The cautious stance of Global Managed Drawdown (G.B16.MDD) has been excessive in recent months, but the tide finally turned and a defensive posture paid off last week. Whether it continues to pay off is the question.
For now, G.B16.MDD is redeemed, at least slightly. As regular readers know, this strategy has been relatively cautious vs. its counterpart, Global Managed Volatility (G.B16.MVOL). The caution has come at a price as markets have, for the most part, pushed higher. But global markets took a hit last week, as discussed in our Portfolio Strategy Benchmarks issue (Feb. 26). Is it now time for G.B16.MDD to shine?
It was last week, albeit by way of G.B16.MDD’s notably lesser weekly loss. The strategy shed a slight 0.2% vs. G.B16.MVOL’s deeper 2.6% slide through last week’s close (Feb.26). Note, too, that the benchmark — Global Beta 16 (G.B16) — for both strategies was off 2.7% for the week. As a reminder, G.B16 represents the opportunity set for both strategy and is always invested in the 16 ETFs that represent the global major asset classes. G.B16.MDD and G.B16.MVOL target the same funds but use different rules for risk-on and risk-off signals to manage exposure to each fund. For details on strategy rules and risk metrics, see this summary.
G.B16.MDD’s softer slide last week is a function of its risk-off bias in recent history. At last week’s close, 12 of the 16 funds in G.B16.MDD’s opportunity set were risk-off, with the bucket for VanEck Vectors International High Yield Bond (IHY) joining the go-to-cash list at Friday’s close.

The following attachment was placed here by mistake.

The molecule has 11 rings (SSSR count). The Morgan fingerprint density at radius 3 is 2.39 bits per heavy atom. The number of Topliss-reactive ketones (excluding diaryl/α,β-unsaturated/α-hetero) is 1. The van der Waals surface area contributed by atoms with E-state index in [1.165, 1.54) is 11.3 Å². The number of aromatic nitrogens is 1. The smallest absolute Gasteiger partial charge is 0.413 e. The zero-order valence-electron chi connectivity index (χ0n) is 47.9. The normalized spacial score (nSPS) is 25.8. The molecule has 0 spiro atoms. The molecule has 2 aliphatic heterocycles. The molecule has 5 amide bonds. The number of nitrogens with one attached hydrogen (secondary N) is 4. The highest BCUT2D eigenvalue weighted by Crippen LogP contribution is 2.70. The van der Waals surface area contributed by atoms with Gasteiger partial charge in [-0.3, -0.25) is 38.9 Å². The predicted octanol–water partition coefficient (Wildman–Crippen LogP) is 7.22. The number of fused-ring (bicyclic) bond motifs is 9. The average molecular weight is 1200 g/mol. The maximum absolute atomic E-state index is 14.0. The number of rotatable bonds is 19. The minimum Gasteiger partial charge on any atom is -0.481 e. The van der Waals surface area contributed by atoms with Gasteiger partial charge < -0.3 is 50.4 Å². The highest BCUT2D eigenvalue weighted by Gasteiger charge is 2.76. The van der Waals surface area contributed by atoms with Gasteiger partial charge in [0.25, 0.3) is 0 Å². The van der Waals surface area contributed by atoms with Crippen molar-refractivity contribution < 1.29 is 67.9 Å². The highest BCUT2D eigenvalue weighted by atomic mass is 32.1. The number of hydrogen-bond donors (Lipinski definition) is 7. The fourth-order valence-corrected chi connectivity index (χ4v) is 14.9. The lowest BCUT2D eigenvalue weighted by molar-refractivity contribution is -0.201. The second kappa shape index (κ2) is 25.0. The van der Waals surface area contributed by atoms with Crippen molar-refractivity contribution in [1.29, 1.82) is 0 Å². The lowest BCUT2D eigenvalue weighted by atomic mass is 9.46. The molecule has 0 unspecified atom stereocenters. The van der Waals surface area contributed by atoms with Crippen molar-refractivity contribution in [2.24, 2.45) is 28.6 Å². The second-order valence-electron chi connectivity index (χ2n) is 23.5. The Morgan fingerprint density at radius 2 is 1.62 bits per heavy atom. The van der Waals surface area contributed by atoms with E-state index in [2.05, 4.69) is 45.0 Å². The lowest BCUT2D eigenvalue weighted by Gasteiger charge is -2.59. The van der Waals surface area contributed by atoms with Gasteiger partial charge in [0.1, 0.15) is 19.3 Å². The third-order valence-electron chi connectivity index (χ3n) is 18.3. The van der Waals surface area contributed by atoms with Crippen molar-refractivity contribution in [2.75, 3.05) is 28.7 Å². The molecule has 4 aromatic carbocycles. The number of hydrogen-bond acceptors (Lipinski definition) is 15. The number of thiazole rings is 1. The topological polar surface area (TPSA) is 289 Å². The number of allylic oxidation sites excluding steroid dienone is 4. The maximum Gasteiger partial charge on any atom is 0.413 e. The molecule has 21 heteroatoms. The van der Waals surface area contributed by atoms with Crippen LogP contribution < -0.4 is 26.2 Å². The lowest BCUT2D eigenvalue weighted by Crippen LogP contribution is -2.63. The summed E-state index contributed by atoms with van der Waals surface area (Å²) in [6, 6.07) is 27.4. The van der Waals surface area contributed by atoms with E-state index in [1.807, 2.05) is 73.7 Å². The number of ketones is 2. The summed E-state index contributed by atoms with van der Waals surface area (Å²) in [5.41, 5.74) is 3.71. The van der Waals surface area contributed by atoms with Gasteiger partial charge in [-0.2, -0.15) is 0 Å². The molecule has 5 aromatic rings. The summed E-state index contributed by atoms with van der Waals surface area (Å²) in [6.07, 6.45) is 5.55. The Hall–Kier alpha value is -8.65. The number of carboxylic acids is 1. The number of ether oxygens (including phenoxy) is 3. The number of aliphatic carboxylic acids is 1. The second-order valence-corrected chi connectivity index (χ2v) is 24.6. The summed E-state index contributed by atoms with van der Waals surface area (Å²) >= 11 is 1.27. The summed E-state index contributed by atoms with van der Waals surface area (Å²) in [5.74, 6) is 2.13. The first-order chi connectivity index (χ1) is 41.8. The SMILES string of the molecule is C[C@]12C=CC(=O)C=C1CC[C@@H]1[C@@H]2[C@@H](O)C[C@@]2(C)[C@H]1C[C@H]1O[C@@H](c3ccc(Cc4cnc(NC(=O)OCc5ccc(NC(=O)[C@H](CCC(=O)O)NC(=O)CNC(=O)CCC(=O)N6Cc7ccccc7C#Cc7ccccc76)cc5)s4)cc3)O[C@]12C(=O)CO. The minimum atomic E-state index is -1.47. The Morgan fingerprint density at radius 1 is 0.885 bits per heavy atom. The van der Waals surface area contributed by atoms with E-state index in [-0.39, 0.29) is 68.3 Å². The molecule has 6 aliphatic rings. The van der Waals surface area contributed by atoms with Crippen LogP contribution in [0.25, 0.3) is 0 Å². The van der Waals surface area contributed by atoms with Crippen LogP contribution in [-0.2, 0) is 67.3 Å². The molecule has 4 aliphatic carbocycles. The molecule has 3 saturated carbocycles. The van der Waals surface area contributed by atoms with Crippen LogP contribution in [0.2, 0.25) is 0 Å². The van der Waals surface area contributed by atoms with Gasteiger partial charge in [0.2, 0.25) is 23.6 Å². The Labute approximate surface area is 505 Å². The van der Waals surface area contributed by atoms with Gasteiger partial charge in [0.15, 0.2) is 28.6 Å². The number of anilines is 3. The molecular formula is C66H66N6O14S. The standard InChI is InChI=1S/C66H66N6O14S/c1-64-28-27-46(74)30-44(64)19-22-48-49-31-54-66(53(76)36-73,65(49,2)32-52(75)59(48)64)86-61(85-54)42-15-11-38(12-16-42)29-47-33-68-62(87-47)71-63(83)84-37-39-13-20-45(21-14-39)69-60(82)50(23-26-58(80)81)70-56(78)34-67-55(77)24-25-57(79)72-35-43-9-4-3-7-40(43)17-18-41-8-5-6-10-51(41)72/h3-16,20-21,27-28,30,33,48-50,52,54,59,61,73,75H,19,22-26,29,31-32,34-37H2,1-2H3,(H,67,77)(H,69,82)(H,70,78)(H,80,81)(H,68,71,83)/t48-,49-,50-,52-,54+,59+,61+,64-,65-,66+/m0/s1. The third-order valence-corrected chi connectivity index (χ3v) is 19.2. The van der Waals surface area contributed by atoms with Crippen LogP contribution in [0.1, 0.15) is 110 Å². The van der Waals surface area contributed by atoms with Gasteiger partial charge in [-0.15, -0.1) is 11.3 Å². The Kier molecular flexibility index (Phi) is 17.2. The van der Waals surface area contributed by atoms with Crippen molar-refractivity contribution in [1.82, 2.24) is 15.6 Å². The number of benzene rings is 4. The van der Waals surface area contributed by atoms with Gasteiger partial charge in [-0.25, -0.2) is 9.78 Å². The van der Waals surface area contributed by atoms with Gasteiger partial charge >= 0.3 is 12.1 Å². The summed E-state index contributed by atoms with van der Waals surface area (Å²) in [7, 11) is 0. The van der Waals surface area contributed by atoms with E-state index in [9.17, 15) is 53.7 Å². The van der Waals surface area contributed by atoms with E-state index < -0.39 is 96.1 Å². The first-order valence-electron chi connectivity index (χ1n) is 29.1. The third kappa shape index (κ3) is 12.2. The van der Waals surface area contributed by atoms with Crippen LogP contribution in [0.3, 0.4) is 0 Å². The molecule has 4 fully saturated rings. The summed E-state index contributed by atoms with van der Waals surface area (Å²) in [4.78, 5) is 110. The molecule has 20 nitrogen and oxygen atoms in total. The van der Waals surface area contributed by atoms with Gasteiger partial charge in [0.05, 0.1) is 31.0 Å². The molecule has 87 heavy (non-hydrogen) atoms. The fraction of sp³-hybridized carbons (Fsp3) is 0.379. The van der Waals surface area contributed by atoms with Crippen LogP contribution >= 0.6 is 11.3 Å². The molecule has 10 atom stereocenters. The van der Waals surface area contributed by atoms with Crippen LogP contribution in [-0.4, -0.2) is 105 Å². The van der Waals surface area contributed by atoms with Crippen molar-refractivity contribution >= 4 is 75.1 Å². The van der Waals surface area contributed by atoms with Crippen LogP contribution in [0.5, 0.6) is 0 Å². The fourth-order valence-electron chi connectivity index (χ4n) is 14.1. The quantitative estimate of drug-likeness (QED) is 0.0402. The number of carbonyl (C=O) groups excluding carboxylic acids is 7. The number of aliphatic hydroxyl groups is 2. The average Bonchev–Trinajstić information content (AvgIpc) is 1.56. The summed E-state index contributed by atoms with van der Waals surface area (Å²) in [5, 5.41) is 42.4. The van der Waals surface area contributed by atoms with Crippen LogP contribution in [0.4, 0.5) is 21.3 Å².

G.B16, by contrast, remains mostly risk-on, although three of its 16 funds shifted to risk-off last week: iShares 7-10 Year Treasury Bond (IEF), iShares iBoxx $ Investment Grade Corporate Bond (LQD) and WisdomTree Continuous Commodity (GCC).
It’s premature to declare that G.B16.MDD is the superior strategy for recognizing a brewing threat to markets. The latest downturn in markets could be noise. Recall, too, that G.B16.MDD has periodically switched to and fro on the risk-off/risk-on front since the coronavirus crisis last started last year. So far, the forays into risk-off have been false signals, and relatively costly ones.
It’s unclear if drawdown as a risk-off/risk-on signal via G.B16.MDD can redeem itself against return volatility (G.B16.MVOL), but it seems we’re about to find out. If there’s a catch-up period coming for G.B16.MDD, the strategy has a long road ahead. For the past year, for instance, G.B16.MVOL is well ahead of its counterpart: +42% for the past year vs. 21% for G.B16.MDD.
But let’s not be too hard on G.B16.MDD. Even with the false signals of recent vintage, it’s managed to keep pace with the benchmark (G.B16) with significantly less volatility and so in risk-adjusted terms G.B16.MDD still looks pretty good. And if markets are headed for an extended rough patch, G.B16.MDD looks set to outperform.
Programming note: Global Minimum Volatility (G.B16.MINV), a third proprietary strategy, has been retired. A revised version, along with other proprietary strategies, will be rolled out at some point in the near term. ■